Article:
We all love food, don’t we? Be it a cousin’s wedding or a friend’s birthday, the first thing that comes to our mind is the “food”. As soon as we reach the venue and are done with formal pleasantries, we run to take stock of what is on the menu. Along with a friend of our’s who has reached the venue quite early and is waiting eagerly to lay his hands on all the mouth watering delicacies, we start filling our plates with all the delicacies, as if we come from “food inspection department”. There is almost a curfew near the salad counter with 3 different varieties of salads being served in various artistic designs. Nobody eats them whereas there is a brazen stampede at the non-vegetarian stalls. And when we are done with gluttony and surrender our plates, we see a huge amount of food being leftover in the trash bin. We proudly add to the stock and quip to ourselves “ Ah! See nobody liked the Koftas”. This is the story of every wedding in India. Bigger the wedding, more is the food wastage. Although the social and family functions like weddings, kitty parties contribute significantly to the wastage, on a daily basis much more contribution is made by canteens, hotels, and above all households.
According to the United Nations Development Programme, up to 40% of the food produced in India is wasted. This includes food wasted both at farm level due to poor storage facilities and also food which is wasted at households, restaurants, canteens, weddings etc. It is said that India wastes as much food as is consumed by the entire United Kingdom. This is not a matter of pride but of shame. Due to our careless attitude, we waste a lot of food which could have been used to feed the hungry and the poor. On Global Hunger Index, India ranks at a dismal 63 number out of world’s 88 most hunger prone countries. Our neighbours Sri Lanka, Nepal, Pakistan and Bangladesh score much better than us. Half of our children are malnourished and under-weight and this has been called as “National Shame”.
So what can we do to reduce food wastage and eliminate this National Shame? Here are some key points one should always remember and act on:
- Buy only as much as you need. Don’t overby perishables like fruits and vegetables. Make sure you consume them first before anything else so that they don’t rot and get wasted.
- Cook only as much you require. Take a rational stock of how much food needs to be cooked. If required eat desserts or fruits after meal. It helps reduce wastage and is a healthier practise also as fruits provide essential vitamins and help in digestion.
- Refrigerate your food especially perishables like fruits and vegetables.
- If you have cooked in the excess you can also share a part of it with the needy. This will get you some blessings as well.
- Avoid opting for Buffet. Research shows Buffet system leads to a lot of wastage as people tend to serve more than what they can eat. Moreover, it is also observed that less food is wasted if it is ordered personally because more money is to be paid as compared to Buffet. Therefore people have a tendency to finish it up and waste less.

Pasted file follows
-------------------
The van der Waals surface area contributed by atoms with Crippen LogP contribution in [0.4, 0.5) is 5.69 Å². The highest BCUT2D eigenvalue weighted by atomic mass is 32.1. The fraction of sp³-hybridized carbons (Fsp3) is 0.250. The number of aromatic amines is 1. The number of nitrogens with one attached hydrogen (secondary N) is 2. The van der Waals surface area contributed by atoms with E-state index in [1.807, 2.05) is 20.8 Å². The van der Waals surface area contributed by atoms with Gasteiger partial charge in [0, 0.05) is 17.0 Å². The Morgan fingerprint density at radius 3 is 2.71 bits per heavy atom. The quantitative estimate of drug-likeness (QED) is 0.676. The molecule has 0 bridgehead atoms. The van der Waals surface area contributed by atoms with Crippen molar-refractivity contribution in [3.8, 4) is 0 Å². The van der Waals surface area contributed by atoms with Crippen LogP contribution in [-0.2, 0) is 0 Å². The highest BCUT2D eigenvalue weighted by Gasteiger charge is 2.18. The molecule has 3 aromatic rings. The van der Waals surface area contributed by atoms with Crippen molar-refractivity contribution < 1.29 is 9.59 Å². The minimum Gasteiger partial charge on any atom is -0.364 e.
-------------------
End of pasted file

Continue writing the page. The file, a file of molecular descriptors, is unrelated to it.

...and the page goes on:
- In a restaurant, order only as much as you require.Make sure you get rest of the food which is not served on the plates packed. You can consume it at home or donate it to someone hungry.
- Search for the NGOs and Food Banks on the internet. There are many such organisations which encourage people not to waste food but to donate the leftovers. They collect it and feed the poor and hungry. ( Click here for NGO and Food Bank List)
- If you are organising a wedding function or any other social or official event, please make sure you tie up with an NGO which collects leftover food. Also please do not engage in show-off by preparing huge number of dishes. Many celebrities and rich people indulge in show-off by cooking more than 50 delicacies. Some even prepare above 100 delicacies as if there is a senseless competition on who cooks more. This should be strictly discouraged as it makes no sense and leads to lot of wastage.
Well, the larger question to this National Shame is whether gentle persuasion alone will work or we need to penalise those who waste food. There have been a lot of campaigns and advertisements done to educate and persuade people not to waste food. But little results have been yielded. So, is it time we start imposing monetary and social penalties on those who waste food? There are various examples to follow. France has become the first country in the world to ban supermarkets from throwing away or destroying unsold food, forcing them instead to donate it to charities and food banks. In England, a Chinese restaurant charges monetary penalty if diners leave food on their plates. Should similar strategies be adopted in India? Example, in a restaurant, a simple note of “Please do not waste food” should be given along with the bill to those who waste food or a token money can be charged from those who waste food. Social penalties can also be imposed.There be a dedicated campaign to expose restaurants, hotels, households, events, supermarkets etc who waste food on social media followed by “Name and Shame” strategy.
It is high time we need to think on it. Desperate times require desperate measures. While we express “My Bad” on wasting food, there is someone who is sleeping empty stomach. In total around 20 crore Indians sleep hungry every night. A developed India is a distant dream if our people are undernourished because proper nutrition leads to good health and better cognition. Better cognition leads to better learning abilities ultimately leading to a skillful human resource. The practice of unnecessarily wasting food should be condemned in strongest words. It’s high time we value the basic elements which sustain human life. India requires a debate and requires it right now. Please go to the Swipe app, register your opinion here and SWIPE the hunger out of India.